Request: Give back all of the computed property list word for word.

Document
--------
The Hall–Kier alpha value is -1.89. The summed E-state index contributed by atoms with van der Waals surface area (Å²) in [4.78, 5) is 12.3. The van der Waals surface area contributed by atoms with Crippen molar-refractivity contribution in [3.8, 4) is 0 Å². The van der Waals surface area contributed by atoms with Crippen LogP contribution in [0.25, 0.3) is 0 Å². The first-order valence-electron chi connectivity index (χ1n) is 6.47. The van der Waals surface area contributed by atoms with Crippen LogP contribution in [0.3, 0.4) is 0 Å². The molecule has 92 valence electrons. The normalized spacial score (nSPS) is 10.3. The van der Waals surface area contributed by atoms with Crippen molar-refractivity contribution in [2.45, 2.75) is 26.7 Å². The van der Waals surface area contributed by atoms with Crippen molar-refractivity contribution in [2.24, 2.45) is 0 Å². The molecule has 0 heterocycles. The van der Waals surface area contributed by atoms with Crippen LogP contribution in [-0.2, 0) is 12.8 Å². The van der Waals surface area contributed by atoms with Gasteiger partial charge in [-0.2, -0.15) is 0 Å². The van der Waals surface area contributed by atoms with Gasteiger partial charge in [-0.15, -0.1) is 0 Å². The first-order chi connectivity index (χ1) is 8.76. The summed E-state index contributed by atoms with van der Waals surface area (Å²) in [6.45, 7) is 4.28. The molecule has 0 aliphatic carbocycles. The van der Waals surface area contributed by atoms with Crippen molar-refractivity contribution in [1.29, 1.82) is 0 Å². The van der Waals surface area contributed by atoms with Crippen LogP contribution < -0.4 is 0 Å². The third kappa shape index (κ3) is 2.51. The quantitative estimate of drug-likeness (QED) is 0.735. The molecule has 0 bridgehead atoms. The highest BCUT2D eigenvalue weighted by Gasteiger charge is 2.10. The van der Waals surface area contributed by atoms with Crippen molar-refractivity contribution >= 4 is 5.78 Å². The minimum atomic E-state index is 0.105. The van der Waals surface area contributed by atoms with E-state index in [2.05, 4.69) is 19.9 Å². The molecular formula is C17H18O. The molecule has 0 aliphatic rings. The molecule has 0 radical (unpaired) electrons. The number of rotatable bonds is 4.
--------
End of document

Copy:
The Hall–Kier alpha value is -1.89. The summed E-state index contributed by atoms with van der Waals surface area (Å²) in [4.78, 5) is 12.3. The van der Waals surface area contributed by atoms with Crippen molar-refractivity contribution in [3.8, 4) is 0 Å². The van der Waals surface area contributed by atoms with Crippen LogP contribution in [0.25, 0.3) is 0 Å². The first-order valence-electron chi connectivity index (χ1n) is 6.47. The van der Waals surface area contributed by atoms with Crippen LogP contribution in [0.3, 0.4) is 0 Å². The molecule has 92 valence electrons. The normalized spacial score (nSPS) is 10.3. The van der Waals surface area contributed by atoms with Crippen molar-refractivity contribution in [2.45, 2.75) is 26.7 Å². The van der Waals surface area contributed by atoms with Crippen molar-refractivity contribution in [2.24, 2.45) is 0 Å². The molecule has 0 heterocycles. The van der Waals surface area contributed by atoms with Crippen LogP contribution in [-0.2, 0) is 12.8 Å². The van der Waals surface area contributed by atoms with Gasteiger partial charge in [-0.2, -0.15) is 0 Å². The van der Waals surface area contributed by atoms with Gasteiger partial charge in [-0.15, -0.1) is 0 Å². The first-order chi connectivity index (χ1) is 8.76. The summed E-state index contributed by atoms with van der Waals surface area (Å²) in [6.45, 7) is 4.28. The molecule has 0 aliphatic carbocycles. The van der Waals surface area contributed by atoms with Crippen molar-refractivity contribution in [1.29, 1.82) is 0 Å². The van der Waals surface area contributed by atoms with Crippen LogP contribution < -0.4 is 0 Å². The third kappa shape index (κ3) is 2.51. The quantitative estimate of drug-likeness (QED) is 0.735. The molecule has 0 bridgehead atoms. The highest BCUT2D eigenvalue weighted by Gasteiger charge is 2.10. The van der Waals surface area contributed by atoms with Crippen molar-refractivity contribution >= 4 is 5.78 Å². The minimum atomic E-state index is 0.105. The van der Waals surface area contributed by atoms with E-state index in [2.05, 4.69) is 19.9 Å². The molecular formula is C17H18O. The molecule has 0 aliphatic rings. The molecule has 0 radical (unpaired) electrons. The number of rotatable bonds is 4.